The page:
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Liquid water on Europa

Galileo discovered evidence of water that may be under the ice sheet of Europa

Avi Blizovsky

NASA scientists have made the most powerful discovery that one of the mysterious moons of Jupiter harbors a raging ocean. The discovery was revealed on August 25, 2000 in the journal Science and is based on photographs sent to Earth by the Galileo spacecraft.
Europa, the fourth largest moon of Jupiter, has long been suspected of containing a very large amount of water. Since life as we know it requires water, this makes the moon a target for the search for extraterrestrial life.
If you place a compass on Europa, it will constantly rotate around itself in a way that is best explained by the presence of a layer of electrically conductive liquid, like salt water under ice. explains Dr. Margaret Kivelson, one of the five scientists involved in the article from the University of California, Los Angeles
(UCLA).

Kielson announced this conclusion when she first received the data from the magnetometer aboard Galileo after the spacecraft flew by Europa in January. The official article has now been published.
"We have good reasons to believe that the surface of Europa is made of water - frozen or even liquid," Kibleson said, pointing out that previous measurements of gravity have shown a low density, close to the density of water, in the regions
the exteriors of the moon. "But ice does not conduct so well, and therefore we believe that the conduction is carried out by a liquid ocean.
Galileo has flown by Europa frequently since it arrived in the Jupiter system in December 1995. Images from flights in which the spacecraft approached Europa show patterns that scientists see as evidence of a hidden ocean. In some of the photographs, ice barges appear to have changed position as they floated on liquid below them. In others the liquid appears to have risen to the surface and frozen.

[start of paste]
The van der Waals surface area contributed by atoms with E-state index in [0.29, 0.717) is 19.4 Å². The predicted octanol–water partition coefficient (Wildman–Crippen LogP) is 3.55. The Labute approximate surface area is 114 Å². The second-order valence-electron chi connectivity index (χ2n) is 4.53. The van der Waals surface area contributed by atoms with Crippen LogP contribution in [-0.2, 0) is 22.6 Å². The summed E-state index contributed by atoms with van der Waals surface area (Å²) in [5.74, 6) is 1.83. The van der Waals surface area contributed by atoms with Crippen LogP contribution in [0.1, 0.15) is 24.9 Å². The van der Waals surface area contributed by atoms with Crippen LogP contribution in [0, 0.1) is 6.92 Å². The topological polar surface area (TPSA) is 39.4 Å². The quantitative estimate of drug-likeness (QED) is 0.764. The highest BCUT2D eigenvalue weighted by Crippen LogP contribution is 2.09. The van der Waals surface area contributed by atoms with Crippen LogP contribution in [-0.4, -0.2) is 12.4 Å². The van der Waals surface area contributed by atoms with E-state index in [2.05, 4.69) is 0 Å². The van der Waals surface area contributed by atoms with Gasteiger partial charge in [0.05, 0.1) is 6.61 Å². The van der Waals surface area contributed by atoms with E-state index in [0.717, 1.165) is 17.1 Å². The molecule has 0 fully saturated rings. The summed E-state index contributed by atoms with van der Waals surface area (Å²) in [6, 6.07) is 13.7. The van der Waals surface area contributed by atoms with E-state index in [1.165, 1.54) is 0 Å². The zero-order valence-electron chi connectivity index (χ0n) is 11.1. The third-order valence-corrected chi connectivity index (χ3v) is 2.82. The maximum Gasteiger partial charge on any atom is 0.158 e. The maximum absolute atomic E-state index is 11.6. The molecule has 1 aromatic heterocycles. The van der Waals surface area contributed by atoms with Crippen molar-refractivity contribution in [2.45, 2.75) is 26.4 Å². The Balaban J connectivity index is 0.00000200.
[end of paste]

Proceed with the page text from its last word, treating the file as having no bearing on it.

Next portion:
However, these features can also be explained by the existence of an ocean in the past that froze and solidified, said Dr. Torrance Johnson, a scientist in the Galileo program who works at the Jet Propulsion Laboratory in Pasadena, California. The magnetometer data is just evidence that we have an ocean there now, rather than in the geologic past."
According to Johnson, the issue of the existence or non-existence of water flowing over Europe is still not closed. "The evidence is still indirect and several steps are required to reach the conclusion that we do have a salty ocean there," he says. "A definitive answer may come from precise tests of the lubrication field and height to examine the effect of the tide on the hypothesized ocean.
NASA plans to send a special spacecraft to Europa's moon, which will carry instruments that will be able to provide the necessary information. Magnetic evidence for the existence of an ocean is possible since Europa orbits Jupiter within Jupiter's magnetic field. The field provides an electromagnetic flux passing through the electrically conductive layers near Europa's surface, the current creating a sort of secondary magnetic field in Europa, the new report shows.
Galileo completed its original goals nearly three years ago, but it received an extension to its operation, and survived at radiation intensities three times stronger than those it was designed for.

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